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Chef Jeremy Bearman earned a Michelin star for how good his food tastes and SPE certification for how healthy and sustainable his ingredients are. To maximize the nutritional content in his octopus salad, left, he paired the lean protein--which is a rich source of B-12, selenium and potassium as well as omega-3 fats--with chickpeas, which are high in fiber. Low-calorie Moroccan spices provide flavor and lessen the need for sodium. At right, Bearman's locally sourced, antioxidant-loaded beet-and-asparagus salad includes a quail egg for protein and a dressing made from fat-free Greek yogurt and whole-grain mustard to reduce calories.
La Bcasse, Maple City, Mich.
Chef Guillaume Hazal-Massieux was already using fresh, locally grown ingredients, but to make his glazed scallops healthy enough to earn SPE certification, he had to lower the amount of oil used in preparing the vegetables as well as the glaze on the scallops. The revisions cut calories by 17% and fat by 41%. The dish now provides 25% or more of the daily recommended intake of nine vitamins and minerals, and the vegetables and pineapple salsa qualify as two servings of fruit and vegetables.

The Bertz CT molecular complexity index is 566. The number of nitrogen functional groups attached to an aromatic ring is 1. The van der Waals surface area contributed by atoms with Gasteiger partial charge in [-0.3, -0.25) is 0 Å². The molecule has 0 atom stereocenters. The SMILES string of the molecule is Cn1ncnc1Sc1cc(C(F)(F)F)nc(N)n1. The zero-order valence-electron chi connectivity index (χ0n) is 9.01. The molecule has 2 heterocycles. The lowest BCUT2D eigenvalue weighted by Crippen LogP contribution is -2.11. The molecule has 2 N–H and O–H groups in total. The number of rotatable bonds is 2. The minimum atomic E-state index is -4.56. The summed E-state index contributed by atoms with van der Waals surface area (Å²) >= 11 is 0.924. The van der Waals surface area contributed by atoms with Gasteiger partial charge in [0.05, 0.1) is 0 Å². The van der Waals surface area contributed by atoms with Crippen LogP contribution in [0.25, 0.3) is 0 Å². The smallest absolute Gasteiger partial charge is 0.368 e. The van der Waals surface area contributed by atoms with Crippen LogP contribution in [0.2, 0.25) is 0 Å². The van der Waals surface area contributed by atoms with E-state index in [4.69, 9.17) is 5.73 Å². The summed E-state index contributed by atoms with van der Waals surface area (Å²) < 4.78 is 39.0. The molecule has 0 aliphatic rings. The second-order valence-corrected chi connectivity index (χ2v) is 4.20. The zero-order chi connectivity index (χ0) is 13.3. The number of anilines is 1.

The Living Room, East Hampton, N.Y.
The restaurant's roasted chicken had to undergo a recipe overhaul in order to get certified. The changes included replacing butter with lower amounts of healthier oil and swapping out potato puree for potatoes roasted in their skins, which contain fiber and vitamin C. Now the dish provides 25% or more of the daily recommended intake of 10 vitamins and minerals, 39% fewer calories and 52% less fat.